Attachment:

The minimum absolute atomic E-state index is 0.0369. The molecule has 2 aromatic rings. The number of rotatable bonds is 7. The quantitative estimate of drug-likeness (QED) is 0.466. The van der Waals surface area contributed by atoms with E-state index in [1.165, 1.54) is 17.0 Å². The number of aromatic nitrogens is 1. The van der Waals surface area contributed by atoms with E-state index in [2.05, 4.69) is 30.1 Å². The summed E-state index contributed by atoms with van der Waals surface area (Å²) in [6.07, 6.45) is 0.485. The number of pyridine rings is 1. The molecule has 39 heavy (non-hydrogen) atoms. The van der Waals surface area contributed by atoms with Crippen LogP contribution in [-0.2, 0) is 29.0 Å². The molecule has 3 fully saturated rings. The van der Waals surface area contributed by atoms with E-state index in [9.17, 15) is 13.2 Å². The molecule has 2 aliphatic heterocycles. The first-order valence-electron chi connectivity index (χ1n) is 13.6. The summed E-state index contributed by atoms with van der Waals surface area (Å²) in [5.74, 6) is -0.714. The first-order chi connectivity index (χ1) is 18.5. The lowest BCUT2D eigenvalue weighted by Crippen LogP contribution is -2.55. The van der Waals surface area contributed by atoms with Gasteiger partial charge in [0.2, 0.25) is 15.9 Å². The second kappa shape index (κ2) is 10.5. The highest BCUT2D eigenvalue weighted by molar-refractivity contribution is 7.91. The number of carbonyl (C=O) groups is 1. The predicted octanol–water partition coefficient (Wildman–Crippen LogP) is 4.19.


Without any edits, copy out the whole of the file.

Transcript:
The minimum absolute atomic E-state index is 0.0369. The molecule has 2 aromatic rings. The number of rotatable bonds is 7. The quantitative estimate of drug-likeness (QED) is 0.466. The van der Waals surface area contributed by atoms with E-state index in [1.165, 1.54) is 17.0 Å². The number of aromatic nitrogens is 1. The van der Waals surface area contributed by atoms with E-state index in [2.05, 4.69) is 30.1 Å². The summed E-state index contributed by atoms with van der Waals surface area (Å²) in [6.07, 6.45) is 0.485. The number of pyridine rings is 1. The molecule has 39 heavy (non-hydrogen) atoms. The van der Waals surface area contributed by atoms with Crippen LogP contribution in [-0.2, 0) is 29.0 Å². The molecule has 3 fully saturated rings. The van der Waals surface area contributed by atoms with E-state index in [9.17, 15) is 13.2 Å². The molecule has 2 aliphatic heterocycles. The first-order valence-electron chi connectivity index (χ1n) is 13.6. The summed E-state index contributed by atoms with van der Waals surface area (Å²) in [5.74, 6) is -0.714. The first-order chi connectivity index (χ1) is 18.5. The lowest BCUT2D eigenvalue weighted by Crippen LogP contribution is -2.55. The van der Waals surface area contributed by atoms with Gasteiger partial charge in [0.2, 0.25) is 15.9 Å². The second kappa shape index (κ2) is 10.5. The highest BCUT2D eigenvalue weighted by molar-refractivity contribution is 7.91. The number of carbonyl (C=O) groups is 1. The predicted octanol–water partition coefficient (Wildman–Crippen LogP) is 4.19.